In the past I’ve talked about Why We Test. We test to increase our stakeholder’s confidence. So let’s add all the confidence we can. If a little confidence is good, more confidence is better, right?
I think Charity Majors said it really well.
Or you could think of it like running tests is the equivalent of eating well, not smoking, and wearing sunscreen. You get diminishing returns after that.
And if you’re too paranoid to go outside or see friends, it becomes counterproductive to shipping a good healthy life. ☺️🌴
How much confidence do you need? What’s the cost of a something going badly? What are your operational metrics (MTTD, MTTF, MTBF, MTTR)? Do you have leading metrics that let you know a problem is coming before customers/users notice?
The more notice you have before your customers notice, the faster you can detect and recover from a problem, and the rarer they occur, the less confidence you can accept. If you have a system that detects the problem starting and auto-recovers in 200 milliseconds and your customers never notice required confidence is low.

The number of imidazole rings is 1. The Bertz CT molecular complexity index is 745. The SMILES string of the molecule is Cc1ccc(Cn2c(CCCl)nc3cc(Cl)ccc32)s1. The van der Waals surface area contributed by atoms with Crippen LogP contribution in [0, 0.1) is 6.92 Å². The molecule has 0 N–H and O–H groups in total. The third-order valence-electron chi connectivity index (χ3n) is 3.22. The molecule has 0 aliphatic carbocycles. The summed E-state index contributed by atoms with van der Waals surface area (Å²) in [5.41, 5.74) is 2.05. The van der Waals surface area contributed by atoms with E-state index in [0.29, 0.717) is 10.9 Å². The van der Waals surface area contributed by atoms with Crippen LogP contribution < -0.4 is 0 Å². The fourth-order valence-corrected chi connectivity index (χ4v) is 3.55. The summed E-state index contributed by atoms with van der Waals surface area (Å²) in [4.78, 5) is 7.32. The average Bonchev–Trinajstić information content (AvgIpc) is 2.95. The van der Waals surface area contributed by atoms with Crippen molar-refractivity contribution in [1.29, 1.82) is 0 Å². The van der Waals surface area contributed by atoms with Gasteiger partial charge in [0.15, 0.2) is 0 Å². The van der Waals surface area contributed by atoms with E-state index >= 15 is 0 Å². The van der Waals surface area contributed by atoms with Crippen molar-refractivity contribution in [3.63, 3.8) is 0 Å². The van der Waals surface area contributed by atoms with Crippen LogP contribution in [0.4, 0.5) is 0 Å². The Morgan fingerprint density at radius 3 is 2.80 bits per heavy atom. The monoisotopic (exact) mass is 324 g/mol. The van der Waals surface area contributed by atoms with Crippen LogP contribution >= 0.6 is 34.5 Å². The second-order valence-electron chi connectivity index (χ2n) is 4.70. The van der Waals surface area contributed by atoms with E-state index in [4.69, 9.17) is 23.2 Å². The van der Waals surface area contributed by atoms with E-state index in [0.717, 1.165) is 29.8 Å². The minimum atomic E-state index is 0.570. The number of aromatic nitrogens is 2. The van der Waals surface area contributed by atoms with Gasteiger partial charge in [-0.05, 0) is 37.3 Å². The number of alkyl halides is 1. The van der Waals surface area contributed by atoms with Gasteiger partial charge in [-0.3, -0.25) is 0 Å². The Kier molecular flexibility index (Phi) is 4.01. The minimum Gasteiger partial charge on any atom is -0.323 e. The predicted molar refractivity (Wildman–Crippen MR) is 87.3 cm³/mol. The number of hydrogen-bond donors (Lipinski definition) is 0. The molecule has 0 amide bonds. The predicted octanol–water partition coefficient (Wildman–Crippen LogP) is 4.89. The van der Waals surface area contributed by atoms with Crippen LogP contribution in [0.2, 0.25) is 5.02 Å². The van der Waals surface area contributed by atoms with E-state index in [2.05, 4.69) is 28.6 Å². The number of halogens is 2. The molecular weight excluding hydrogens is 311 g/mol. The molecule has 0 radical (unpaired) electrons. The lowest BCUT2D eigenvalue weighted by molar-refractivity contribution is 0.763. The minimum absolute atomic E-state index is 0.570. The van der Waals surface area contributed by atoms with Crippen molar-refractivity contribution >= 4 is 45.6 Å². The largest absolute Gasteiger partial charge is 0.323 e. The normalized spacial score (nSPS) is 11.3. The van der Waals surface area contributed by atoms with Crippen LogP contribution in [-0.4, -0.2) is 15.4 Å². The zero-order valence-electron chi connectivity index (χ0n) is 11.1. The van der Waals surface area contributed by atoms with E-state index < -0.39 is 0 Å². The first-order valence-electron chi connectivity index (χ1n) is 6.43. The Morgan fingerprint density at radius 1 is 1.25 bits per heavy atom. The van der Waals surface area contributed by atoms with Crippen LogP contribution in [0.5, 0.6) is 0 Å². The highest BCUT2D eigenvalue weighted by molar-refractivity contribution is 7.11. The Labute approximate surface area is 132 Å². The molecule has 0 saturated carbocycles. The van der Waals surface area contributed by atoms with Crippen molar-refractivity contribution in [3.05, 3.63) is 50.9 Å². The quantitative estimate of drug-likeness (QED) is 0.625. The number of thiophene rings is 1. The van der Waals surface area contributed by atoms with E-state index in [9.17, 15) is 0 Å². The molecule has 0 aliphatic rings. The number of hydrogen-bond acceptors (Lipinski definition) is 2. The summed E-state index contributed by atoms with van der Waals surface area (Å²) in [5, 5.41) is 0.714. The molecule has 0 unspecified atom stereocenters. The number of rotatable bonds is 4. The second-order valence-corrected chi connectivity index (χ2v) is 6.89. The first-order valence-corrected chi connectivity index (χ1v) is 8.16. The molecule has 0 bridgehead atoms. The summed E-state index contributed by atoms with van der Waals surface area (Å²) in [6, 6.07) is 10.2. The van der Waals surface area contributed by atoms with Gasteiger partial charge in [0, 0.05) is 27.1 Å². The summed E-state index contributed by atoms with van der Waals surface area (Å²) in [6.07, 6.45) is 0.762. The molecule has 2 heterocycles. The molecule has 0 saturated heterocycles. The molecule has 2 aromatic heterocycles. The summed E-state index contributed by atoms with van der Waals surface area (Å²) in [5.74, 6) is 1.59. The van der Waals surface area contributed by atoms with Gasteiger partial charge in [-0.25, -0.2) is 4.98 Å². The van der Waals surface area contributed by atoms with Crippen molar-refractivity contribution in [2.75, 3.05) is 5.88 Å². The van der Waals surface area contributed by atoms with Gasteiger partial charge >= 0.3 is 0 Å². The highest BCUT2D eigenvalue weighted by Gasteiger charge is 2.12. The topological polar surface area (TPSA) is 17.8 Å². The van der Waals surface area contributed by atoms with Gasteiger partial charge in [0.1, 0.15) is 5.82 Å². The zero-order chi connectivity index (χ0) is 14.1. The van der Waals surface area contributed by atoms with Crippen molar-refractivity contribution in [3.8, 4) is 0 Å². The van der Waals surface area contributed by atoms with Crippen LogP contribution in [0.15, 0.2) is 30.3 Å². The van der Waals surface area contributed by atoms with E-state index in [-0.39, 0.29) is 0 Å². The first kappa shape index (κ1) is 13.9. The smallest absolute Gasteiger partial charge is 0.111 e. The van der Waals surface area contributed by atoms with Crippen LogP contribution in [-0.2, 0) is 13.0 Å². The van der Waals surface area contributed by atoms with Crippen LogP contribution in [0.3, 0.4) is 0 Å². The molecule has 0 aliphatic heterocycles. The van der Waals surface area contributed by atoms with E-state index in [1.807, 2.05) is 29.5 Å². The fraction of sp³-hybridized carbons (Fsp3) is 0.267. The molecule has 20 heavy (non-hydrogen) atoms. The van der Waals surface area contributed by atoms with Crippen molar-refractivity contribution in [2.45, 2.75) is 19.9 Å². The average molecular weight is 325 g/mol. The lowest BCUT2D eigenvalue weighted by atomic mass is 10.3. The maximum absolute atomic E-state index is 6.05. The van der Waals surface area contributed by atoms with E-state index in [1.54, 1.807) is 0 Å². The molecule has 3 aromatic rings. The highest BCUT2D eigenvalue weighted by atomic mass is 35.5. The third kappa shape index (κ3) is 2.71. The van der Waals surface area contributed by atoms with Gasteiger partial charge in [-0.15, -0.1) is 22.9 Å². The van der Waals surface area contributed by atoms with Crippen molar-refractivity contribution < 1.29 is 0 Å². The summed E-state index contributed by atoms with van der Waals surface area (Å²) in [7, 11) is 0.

On the other hand, if you’re going to lose $10K/second a 2 minute outage has a direct cost of $1.2M. And that’s without including the intangible expense of the hit to your brand. You’re going to want a bit more confidence when making that change.
So do your unit testing. Do your integration testing. Track your code coverage. Run in your test environment. Shadow your production environment. Until you have the appropriate amount of confidence.
Because all the time you’re building confidence you’re not getting feedback. You might have confidence that it’s going to work, but you have no confidence that it’s the right thing to do.